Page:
ERP system 230, in turn, sends real time optimal parameters to optimizer 200; optimal maintenance instructions to maintenance program 220 (for optimal scheduled preventative maintenance); and real time cost and production data to cost accounting program 240 (for optimal cost accounting and pricing verification).
The processed data created and used by the various software components is stored and shared through database 250 (in a preferred embodiment, database 250 is stored within an integrated data server). Using the closed loop, the system can autocorrect and autosignal major problems to a human interface. An alarm dispatch system (not shown) will alert millwrights instantly to problems beyond the scope of the software components to correct. A paging system may be used to assist in communication with millwrights.
Examples of the scanning process for both logs 130 and lumber 135 are shown in
Computer cabinet 300 holds the hardware and software necessary for operation of the laser scanner 100 and for outputting the results of the scans. Screen 310, which may be a TFT screen, is used for displays of output and manual control of laser scanner 110, and allows users to see the inside of saw 100 and scanning area. Smoke or dust eater 320 minimizes image disruption due to smoke (or dust) from jammed sideboards and sawdust in the canter and filters air. Bearing wheels 330 on rail system 340 allow laser scanner 110 to be positioned at various locations along conveyer 120.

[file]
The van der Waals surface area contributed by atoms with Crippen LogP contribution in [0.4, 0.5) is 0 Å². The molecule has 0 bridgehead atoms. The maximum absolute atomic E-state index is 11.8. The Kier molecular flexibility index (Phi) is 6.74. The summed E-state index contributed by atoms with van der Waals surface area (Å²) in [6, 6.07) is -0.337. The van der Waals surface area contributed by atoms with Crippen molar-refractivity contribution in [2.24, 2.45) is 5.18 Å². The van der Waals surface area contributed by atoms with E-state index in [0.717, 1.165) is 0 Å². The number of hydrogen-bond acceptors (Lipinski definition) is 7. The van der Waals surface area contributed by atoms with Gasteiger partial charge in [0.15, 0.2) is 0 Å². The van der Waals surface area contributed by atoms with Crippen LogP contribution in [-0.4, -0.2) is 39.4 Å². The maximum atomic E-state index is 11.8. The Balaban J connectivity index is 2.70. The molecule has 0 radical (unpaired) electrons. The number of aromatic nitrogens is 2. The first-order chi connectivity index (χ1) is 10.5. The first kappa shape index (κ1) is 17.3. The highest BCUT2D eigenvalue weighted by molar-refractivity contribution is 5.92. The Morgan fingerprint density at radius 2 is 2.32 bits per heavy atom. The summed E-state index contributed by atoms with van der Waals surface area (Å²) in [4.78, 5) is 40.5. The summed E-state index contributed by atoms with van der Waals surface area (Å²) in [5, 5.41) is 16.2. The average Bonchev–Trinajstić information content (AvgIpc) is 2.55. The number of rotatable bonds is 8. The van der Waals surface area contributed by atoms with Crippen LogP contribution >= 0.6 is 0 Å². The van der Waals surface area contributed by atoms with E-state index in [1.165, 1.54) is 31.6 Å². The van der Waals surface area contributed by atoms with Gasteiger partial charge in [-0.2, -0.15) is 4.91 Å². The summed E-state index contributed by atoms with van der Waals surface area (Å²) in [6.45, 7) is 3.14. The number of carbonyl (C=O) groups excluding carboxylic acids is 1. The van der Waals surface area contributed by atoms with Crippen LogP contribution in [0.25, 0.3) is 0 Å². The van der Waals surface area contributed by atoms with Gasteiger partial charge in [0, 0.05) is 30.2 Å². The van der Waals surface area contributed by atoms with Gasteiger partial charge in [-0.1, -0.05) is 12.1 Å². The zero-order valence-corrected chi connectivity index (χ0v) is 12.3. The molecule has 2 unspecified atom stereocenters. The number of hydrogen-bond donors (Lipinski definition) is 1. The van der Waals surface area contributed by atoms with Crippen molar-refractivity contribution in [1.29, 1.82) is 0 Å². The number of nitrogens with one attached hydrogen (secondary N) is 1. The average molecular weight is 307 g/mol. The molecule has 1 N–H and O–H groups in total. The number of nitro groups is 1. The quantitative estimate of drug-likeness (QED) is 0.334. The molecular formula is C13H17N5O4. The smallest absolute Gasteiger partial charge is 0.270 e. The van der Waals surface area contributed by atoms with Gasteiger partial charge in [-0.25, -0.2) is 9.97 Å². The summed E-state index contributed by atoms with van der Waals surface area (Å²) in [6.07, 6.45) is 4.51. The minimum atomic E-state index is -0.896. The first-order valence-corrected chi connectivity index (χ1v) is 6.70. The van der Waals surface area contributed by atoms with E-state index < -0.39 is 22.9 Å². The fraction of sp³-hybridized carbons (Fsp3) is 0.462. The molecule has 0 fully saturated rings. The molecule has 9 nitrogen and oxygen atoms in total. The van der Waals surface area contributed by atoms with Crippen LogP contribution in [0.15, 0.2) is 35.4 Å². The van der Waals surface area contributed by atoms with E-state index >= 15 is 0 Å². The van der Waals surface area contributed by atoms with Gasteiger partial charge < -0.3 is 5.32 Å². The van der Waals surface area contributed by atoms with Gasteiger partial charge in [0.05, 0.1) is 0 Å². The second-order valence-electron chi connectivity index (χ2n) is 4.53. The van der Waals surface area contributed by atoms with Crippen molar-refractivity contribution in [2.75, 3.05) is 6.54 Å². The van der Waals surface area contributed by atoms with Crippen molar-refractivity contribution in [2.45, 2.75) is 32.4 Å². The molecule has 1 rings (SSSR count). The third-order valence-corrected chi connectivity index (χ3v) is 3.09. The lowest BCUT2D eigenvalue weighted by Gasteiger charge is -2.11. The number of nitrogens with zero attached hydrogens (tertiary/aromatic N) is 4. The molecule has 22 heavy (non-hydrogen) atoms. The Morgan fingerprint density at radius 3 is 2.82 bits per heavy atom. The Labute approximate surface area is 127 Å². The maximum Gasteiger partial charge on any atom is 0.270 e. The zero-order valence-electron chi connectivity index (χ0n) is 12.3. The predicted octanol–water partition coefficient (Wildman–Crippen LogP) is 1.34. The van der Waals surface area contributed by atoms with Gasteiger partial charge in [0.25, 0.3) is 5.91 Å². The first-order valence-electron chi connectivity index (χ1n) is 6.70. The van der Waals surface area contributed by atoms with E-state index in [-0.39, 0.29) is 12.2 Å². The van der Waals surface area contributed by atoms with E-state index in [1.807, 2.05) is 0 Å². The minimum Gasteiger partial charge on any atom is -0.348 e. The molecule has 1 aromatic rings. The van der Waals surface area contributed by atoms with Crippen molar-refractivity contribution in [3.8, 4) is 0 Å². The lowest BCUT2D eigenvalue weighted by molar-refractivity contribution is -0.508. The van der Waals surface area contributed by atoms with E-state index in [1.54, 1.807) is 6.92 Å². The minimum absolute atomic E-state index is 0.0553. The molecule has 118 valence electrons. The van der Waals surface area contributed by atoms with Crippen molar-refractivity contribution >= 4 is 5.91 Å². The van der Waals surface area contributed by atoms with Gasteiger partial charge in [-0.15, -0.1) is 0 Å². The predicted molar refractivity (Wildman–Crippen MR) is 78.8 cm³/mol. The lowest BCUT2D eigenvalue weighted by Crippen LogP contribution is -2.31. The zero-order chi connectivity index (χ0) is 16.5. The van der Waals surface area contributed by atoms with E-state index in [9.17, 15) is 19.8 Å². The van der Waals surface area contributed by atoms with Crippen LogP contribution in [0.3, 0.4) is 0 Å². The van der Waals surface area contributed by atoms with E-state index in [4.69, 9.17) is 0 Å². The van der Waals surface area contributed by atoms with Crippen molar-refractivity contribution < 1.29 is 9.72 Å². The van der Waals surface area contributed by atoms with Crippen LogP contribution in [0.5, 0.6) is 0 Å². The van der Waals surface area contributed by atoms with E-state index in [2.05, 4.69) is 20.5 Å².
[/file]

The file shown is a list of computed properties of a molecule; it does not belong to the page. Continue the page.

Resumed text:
Propeller fan 500 positioned between saw 100 and laser scanner 110 provides a vertical downstream flow of air. Nylon raps 350 brushes off the chips and wood debris from the lumber or log as shown in
Walls 350 guide wood debris into opening 360, with angled surface 370 leading to opening 360 (preferably angled at approximately 60 degrees). Walls 350 are preferably mounted on hinges (not shown) for easy removal during maintenance. Protection wall 380 is mounted on the floor and allows wood debris to fall to band conveyor 400 for collection. Rails 330 allow protection wall 380 and laser scanner sensor 100 to be moved, respectively. Air filter 430 offers an automated inline wood cleaning procedure wherein debris is extracted from the environment according to size, i.e., large, medium and fine.
As lumber 135 moves through the scan zone 440, images are taken at a rate determined by the laser scanner head 100 camera shutter frequencies. The profile density is determined by the both the feed speed of the conveyor and camera frequency. Higher shutter frequencies are required for high-speed operations.
As lumber 135 stack exits the canter 100, it enters scanning zone 400, and passes through nylon raps 350 and air knife 355 for clearing the log of debris before measurements are taken in the sensor zone.
The Control Algorithm
The process begins with acquiring input from the laser scanners 110 (step 700). The laser cameras should be positioned to provide a sufficient view of the log or lumber profiles. The cameras transmit the digital data points (step 710) obtained in the scan to a computer. This data is coordinated by being recorded into fields (step 715), showing the camera number, the data point number and the data point's corresponding X and Y coordinates.